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Other titles in the Benjamin/Cummings Series in Object-Oriented Software Enginee series:
IBM SmallTalk: The Language (Benjamin/Cummings Series in Object-Oriented Software Enginee)by David N. Smith
The IBM Smalltalk language is delivered in several products, as VisualAge which emphasizes visual construction of interfaces and applications, and as IBM Smalltalk which emphasizes a more traditional textual programming approach. Each comes with two levels of development support: team and individual. Each of these runs on a number of platforms, including IBM OS/2, Microsoft Windows, and AIX.
This is a language book. It describes the IBM Smalltalk language and class libraries. Like most books for other languages, this book does not describe the development environment, the compiler, editors, or debuggers, to any great degree. The environment in which Smalltalk programs are written looks, feels, and acts in different ways in VisualAge than in IBM Smalltalk, is different in the team and individual versions, and is different in look and feel across the various implementation platforms. This book concentrates on the language and core libraries, because they are common to and uniform across all products and platforms. This book thus applies to all of the IBM Smalltalk and VisualAge products.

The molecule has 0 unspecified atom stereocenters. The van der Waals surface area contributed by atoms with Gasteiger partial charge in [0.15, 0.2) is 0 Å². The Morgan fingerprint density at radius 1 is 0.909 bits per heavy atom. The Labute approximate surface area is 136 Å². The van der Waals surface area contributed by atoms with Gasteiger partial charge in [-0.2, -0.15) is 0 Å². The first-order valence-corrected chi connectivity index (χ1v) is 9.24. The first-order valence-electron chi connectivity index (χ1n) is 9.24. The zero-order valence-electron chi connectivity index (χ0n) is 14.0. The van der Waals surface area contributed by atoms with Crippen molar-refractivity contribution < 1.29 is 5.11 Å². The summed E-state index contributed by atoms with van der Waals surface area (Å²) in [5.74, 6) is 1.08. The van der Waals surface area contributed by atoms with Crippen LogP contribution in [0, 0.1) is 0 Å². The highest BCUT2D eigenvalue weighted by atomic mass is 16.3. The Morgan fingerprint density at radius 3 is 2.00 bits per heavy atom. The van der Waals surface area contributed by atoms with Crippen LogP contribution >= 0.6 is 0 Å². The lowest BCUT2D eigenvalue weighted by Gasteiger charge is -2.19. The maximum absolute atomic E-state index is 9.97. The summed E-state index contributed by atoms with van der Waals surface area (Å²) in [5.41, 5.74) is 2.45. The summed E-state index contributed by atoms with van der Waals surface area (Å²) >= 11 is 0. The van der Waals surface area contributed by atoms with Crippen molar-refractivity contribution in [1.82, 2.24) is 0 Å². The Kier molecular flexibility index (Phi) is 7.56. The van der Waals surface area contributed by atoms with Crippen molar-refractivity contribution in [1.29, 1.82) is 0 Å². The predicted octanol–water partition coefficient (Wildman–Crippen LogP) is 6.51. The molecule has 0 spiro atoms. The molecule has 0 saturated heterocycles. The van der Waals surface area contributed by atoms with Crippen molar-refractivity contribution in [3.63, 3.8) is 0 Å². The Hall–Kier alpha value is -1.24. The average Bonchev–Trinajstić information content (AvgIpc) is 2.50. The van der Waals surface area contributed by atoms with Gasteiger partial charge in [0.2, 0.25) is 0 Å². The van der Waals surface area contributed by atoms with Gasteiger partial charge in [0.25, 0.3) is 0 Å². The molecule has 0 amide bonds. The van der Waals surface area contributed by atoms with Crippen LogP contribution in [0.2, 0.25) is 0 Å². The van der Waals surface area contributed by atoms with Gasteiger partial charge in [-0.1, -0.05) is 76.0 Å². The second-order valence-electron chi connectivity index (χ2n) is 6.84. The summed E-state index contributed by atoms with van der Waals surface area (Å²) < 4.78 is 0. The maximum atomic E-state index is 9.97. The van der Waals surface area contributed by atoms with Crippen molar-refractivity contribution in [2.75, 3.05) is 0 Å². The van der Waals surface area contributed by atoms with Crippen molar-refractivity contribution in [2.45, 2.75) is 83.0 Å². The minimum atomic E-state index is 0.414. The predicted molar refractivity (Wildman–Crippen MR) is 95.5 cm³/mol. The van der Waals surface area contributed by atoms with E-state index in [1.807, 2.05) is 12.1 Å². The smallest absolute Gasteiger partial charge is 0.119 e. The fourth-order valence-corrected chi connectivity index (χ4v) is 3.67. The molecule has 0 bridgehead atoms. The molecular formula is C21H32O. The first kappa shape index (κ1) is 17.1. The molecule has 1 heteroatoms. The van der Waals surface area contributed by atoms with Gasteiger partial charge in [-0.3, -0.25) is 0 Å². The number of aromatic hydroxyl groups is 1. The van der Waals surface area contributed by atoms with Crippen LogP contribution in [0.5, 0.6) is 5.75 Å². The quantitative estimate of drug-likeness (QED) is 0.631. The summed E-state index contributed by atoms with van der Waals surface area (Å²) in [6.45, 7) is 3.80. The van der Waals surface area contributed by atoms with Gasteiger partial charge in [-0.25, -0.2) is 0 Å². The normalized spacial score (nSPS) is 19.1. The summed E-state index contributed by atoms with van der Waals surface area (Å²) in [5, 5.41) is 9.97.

Information specific to a platform is omitted since the book (and IBM Smalltalk) is platform independent. There are no live screen shots, no platform-specific operating system or graphics calls, and no information on installing or starting Smalltalk. Detailed information on the development environment is likewise omitted, since the subject is large, details vary by platform, and the topic deserves a book of its own. Graphics and windowing are introduced in this book, but will be described in detail in a companion volume.
It is assumed that readers know how to program in some language, know the concepts of variable, procedure, parameter, loop, array, number, and so on, and have some experience writing programs for others to use.
If you are already a Smalltalk programmer, you will know most of the material in the early chapters. However, there are some extensions and changes, and it will be worthwhile skimming these chapters.
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